Jury Convicts Father and Son of Lying About Collateral to Obtain $2M Loan

Allison Tussey —  April 8, 2014 — Leave a comment

Michael C. Kaufman, and his son, Richard A. Kaufman, both of Pittsford, New York, were convicted by a jury of conspiracy to commit bank fraud, bank fraud, and loan fraud. The charges carry a maximum penalty of 30 years in prison, a fine of $1,000,000, or both.

Between 2002 and November 2007, the defendants directed the controller of American Industrial Sales, d/b/a RAK Industries, to provide false financial statements to Key Bank and to the company’s outside accounting firm. The false financial statements significantly overvalued the accounts receivable and inventory, which were the two assets that Key Bank relied upon as collateral for a total loan credit of $2,000,000.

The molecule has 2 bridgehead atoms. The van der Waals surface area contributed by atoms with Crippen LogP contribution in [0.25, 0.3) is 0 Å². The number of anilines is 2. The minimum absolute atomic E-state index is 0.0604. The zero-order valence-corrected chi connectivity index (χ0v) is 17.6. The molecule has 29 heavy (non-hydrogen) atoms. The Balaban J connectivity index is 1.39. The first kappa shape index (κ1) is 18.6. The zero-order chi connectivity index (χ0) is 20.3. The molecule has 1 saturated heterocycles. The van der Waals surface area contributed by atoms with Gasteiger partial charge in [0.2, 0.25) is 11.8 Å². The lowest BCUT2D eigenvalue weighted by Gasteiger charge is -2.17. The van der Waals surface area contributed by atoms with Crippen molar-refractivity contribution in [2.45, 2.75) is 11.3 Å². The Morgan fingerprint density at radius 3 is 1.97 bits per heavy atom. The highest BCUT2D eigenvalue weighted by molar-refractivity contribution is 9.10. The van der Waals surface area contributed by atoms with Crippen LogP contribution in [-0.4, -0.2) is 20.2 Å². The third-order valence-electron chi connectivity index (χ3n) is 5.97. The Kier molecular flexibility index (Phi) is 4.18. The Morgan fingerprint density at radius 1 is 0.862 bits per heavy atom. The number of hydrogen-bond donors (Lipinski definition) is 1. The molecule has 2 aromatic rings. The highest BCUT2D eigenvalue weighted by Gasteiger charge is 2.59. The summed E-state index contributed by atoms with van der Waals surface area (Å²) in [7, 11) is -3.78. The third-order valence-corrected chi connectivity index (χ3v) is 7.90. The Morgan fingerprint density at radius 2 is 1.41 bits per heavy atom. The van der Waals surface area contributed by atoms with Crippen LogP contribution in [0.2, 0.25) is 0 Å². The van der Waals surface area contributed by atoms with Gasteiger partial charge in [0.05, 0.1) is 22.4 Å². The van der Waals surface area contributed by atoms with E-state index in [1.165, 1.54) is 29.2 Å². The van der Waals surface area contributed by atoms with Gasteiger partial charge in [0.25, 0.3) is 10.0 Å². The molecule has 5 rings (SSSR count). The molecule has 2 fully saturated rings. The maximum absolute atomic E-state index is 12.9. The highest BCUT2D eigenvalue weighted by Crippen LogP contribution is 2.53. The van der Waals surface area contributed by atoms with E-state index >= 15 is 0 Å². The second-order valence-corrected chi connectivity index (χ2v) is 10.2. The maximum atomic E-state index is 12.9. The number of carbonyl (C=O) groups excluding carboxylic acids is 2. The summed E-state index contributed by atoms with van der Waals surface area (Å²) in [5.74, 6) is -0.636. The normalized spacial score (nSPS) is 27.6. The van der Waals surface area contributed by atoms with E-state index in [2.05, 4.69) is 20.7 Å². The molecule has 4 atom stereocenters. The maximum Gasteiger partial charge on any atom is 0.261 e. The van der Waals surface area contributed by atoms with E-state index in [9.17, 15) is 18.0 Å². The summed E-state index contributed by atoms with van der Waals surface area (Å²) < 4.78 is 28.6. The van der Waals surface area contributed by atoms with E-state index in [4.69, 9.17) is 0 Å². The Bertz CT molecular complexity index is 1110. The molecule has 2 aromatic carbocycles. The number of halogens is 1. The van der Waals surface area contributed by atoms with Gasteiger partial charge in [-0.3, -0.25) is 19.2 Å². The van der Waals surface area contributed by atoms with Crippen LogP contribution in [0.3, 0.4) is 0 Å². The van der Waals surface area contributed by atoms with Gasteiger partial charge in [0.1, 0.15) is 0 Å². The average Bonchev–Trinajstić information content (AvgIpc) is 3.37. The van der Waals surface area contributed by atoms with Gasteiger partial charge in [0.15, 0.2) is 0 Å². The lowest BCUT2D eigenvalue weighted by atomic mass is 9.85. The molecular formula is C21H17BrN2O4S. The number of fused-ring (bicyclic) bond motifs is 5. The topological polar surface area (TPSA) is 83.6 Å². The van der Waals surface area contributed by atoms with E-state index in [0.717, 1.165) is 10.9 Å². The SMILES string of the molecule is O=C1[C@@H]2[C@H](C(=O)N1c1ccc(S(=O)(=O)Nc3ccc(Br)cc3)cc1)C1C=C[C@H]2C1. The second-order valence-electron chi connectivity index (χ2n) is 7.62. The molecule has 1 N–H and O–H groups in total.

The loan proceeds were used by the defendants to fund their personal lifestyles, including expensive homes, generous salaries, and country club memberships. After the defendants defaulted on the Key Bank loan in the summer of 2007, they converted to their personal use approximately $53,000 of accounts receivable proceeds that were the property of Key Bank. As a result of the fraud scheme, Key Bank suffered an immediate loss of more than $1.5 million.

Sentencing is scheduled for July 16, 2014, at 3:00 p.m. before Judge Geraci.

U.S. Attorney William J. Hochul, Jr. announced the verdict.

Assistant U.S. Attorneys Bradley E. Tyler and Craig R. Gestring handled the trial of the case.

The conviction is the culmination of an investigation on the part of special agents of the Federal Bureau of Investigation.

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Allison Tussey

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